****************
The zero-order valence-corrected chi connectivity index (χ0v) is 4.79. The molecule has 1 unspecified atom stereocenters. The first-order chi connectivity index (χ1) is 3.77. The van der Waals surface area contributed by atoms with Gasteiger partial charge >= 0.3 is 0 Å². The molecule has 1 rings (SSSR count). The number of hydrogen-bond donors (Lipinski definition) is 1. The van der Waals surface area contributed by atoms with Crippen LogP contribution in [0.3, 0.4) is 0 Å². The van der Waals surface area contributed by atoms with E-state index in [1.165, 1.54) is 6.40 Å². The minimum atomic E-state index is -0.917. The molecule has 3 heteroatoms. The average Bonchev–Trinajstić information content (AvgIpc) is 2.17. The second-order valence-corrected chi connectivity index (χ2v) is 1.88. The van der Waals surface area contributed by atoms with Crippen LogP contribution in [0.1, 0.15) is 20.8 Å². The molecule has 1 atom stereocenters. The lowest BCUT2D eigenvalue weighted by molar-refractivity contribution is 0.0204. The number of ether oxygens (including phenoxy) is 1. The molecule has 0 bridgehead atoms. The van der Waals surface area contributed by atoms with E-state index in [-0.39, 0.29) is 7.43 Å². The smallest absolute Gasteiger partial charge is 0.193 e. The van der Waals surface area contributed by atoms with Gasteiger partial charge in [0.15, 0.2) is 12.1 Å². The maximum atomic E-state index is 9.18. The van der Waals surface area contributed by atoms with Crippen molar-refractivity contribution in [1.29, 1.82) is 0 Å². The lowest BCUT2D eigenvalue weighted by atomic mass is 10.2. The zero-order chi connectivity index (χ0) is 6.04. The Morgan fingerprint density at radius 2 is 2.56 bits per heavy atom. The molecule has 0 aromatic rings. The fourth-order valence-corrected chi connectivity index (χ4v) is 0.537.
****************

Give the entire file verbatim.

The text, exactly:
The zero-order valence-corrected chi connectivity index (χ0v) is 4.79. The molecule has 1 unspecified atom stereocenters. The first-order chi connectivity index (χ1) is 3.77. The van der Waals surface area contributed by atoms with Gasteiger partial charge >= 0.3 is 0 Å². The molecule has 1 rings (SSSR count). The number of hydrogen-bond donors (Lipinski definition) is 1. The van der Waals surface area contributed by atoms with Crippen LogP contribution in [0.3, 0.4) is 0 Å². The van der Waals surface area contributed by atoms with E-state index in [1.165, 1.54) is 6.40 Å². The minimum atomic E-state index is -0.917. The molecule has 3 heteroatoms. The average Bonchev–Trinajstić information content (AvgIpc) is 2.17. The second-order valence-corrected chi connectivity index (χ2v) is 1.88. The van der Waals surface area contributed by atoms with Crippen LogP contribution in [0.1, 0.15) is 20.8 Å². The molecule has 1 atom stereocenters. The lowest BCUT2D eigenvalue weighted by molar-refractivity contribution is 0.0204. The number of ether oxygens (including phenoxy) is 1. The molecule has 0 bridgehead atoms. The van der Waals surface area contributed by atoms with E-state index in [-0.39, 0.29) is 7.43 Å². The smallest absolute Gasteiger partial charge is 0.193 e. The van der Waals surface area contributed by atoms with Gasteiger partial charge in [0.15, 0.2) is 12.1 Å². The maximum atomic E-state index is 9.18. The van der Waals surface area contributed by atoms with Crippen molar-refractivity contribution in [1.29, 1.82) is 0 Å². The lowest BCUT2D eigenvalue weighted by atomic mass is 10.2. The zero-order chi connectivity index (χ0) is 6.04. The Morgan fingerprint density at radius 2 is 2.56 bits per heavy atom. The molecule has 0 aromatic rings. The fourth-order valence-corrected chi connectivity index (χ4v) is 0.537.